Submitted: June 8, 2018
Below-Superior Court of the State of Delaware C.A. No.
STRINE, Chief Justice; SEITZ and TRAYNOR, Justices.
F. TRAYNOR JUSTICE.
30th day of July 2018, upon consideration of the
appellant's opening brief and the record below, it
appears to the Court that:
appellant, Yolanda Bouyer-Bello, filed this appeal from the
Superior Court's March 12, 2018 order affirming the
decision of the Unemployment Insurance Appeal Board
("UIAB"). We find no merit to the appeal and,
therefore, affirm the Superior Court's judgment.
Bouyer-Bello was an employee of Tricell Communications, LLC
between June 2016 and April 2017. She was terminated for
violating Tricell's policy against working while under
the influence of drugs or alcohol. On May 18, 2017, a
Department of Labor claims deputy found that Bouyer-Bello was
eligible for unemployment benefits because she was not
discharged for just cause. Tricell appealed the decision.
June 14, 2017, the appeals referee held a telephonic hearing
on Tricell's appeal. The appeals referee heard testimony
from Bouyer-Bello and her manager. The appeals referee found
that Tricell fired Bouyer-Bello for just cause, and, more
particularly, because she left the store unmanned to smoke in
the back and admitted to being high. Bouyer-Bello appealed
the appeals referee's decision to the UIAB.
September 13, 2017, the UIAB held a hearing on
Bouyer-Bello's appeal. The UIAB heard testimony from
Bouyer-Bello, her manager, and the store owner. The UIAB
affirmed the appeals referee's decision, finding the
manager's testimony more credible than Bouyer-Bello's
and that Tricell had just cause to terminate Bouyer-Bello.
Bouyer-Bello appealed the UIAB's decision to the Superior
an order dated March 12, 2018, the Superior Court affirmed
the UIAB's decision. The Superior Court found that there was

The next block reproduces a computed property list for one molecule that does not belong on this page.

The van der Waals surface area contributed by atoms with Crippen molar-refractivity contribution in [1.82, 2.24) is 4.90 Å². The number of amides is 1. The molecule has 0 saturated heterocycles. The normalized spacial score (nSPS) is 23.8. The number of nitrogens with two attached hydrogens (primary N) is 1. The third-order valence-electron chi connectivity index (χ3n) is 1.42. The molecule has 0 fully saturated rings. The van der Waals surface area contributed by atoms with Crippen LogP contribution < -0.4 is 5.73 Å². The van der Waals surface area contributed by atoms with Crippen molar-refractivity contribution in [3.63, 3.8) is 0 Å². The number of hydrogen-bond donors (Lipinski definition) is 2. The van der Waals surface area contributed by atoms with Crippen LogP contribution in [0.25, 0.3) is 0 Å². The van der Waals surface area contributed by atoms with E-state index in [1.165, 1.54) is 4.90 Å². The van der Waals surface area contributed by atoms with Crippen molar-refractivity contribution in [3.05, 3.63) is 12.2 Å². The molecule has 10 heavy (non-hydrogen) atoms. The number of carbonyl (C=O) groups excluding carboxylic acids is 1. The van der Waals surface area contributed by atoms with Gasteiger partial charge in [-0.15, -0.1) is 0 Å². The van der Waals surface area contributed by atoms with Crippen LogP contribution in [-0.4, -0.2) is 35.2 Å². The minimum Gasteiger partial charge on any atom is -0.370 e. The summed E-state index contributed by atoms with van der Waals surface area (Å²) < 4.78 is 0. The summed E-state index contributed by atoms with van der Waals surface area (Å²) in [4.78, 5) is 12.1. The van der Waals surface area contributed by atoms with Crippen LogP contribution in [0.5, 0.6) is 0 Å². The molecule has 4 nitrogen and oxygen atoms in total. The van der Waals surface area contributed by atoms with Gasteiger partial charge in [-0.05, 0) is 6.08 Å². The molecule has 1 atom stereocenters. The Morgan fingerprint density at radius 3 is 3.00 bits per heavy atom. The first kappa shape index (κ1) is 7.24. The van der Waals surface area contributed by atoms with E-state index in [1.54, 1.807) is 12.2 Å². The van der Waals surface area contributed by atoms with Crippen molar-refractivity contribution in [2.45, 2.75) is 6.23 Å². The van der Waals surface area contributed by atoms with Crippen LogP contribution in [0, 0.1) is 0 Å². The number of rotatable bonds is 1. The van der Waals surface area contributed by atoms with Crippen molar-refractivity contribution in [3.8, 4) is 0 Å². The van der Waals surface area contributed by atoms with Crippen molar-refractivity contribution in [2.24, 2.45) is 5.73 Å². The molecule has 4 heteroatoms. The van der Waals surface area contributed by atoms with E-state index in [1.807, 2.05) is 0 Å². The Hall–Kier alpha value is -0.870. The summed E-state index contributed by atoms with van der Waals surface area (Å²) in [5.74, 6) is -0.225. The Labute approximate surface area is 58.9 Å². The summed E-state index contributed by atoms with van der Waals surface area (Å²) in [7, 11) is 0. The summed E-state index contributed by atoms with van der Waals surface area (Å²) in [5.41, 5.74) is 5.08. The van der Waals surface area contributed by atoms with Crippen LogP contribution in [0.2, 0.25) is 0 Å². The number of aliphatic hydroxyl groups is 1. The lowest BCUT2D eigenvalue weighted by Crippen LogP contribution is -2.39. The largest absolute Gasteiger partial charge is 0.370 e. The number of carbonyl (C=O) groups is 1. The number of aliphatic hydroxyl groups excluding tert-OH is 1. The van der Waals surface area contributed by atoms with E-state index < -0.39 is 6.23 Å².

substantial evidence to support the UIAB's conclusion
that Tricell terminated Bouyer-Bello for just
cause.This appeal followed.
This Court's review of an appeal from the UIAB to the
Superior Court is limited to a determination of whether there
is substantial evidence in the record to support the
UIAB's findings and whether such findings are free from
legal error.Substantial evidence is such relevant
evidence as a reasonable mind might accept as adequate to
support a conclusion. Like the Superior Court, this Court
considers the record in the light most favorable to the party
prevailing on the UIAB appeal. We do not weigh the evidence,
determine questions of credibility, or make our own factual
employee who is discharged for just cause is disqualified
from receiving unemployment benefits. Generally, there is just
cause if an employee commits a "willful or wanton act or
pattern of conduct in violation of the employer's
interest, the employee's duties, or the employee's
expected standard of conduct." The employer bears the
burden of proving by a preponderance of the evidence that the
employee was terminated for just cause.
appeal, Bouyer-Bello argues that there was no evidence to
support the manager's testimony and that the manager made
false statements. We have carefully reviewed the record in
this case, including the transcripts of the hearings before
the appeals referee and the UIAB. There was substantial
evidence to support the UIAB's finding that Bouyer-Bello
was terminated for just cause.
This evidence included Tricell's policy against working
while under the influence of drugs and the manager's
testimony that (i) there was a strong odor of burning fluid
in the store, (ii) Bouyer-Bello left the store unattended to
smoke in the back, (iii) she had a strange smile and glassy
eyes, (iv) she appeared to be intoxicated and in no condition
to deal with customers, and (v) she admitted to being high.
Bouyer-Bello herself testified before the appeals referee
that she nodded yes when the manager asked her if she was
high. Bouyer-Bello subsequently claimed that she was nodding
sarcastically, but the UIAB found the manager's testimony
more credible. "The credibility of witnesses, the weight
of their testimony, and the reasonable inferences to be drawn
therefrom are for the ...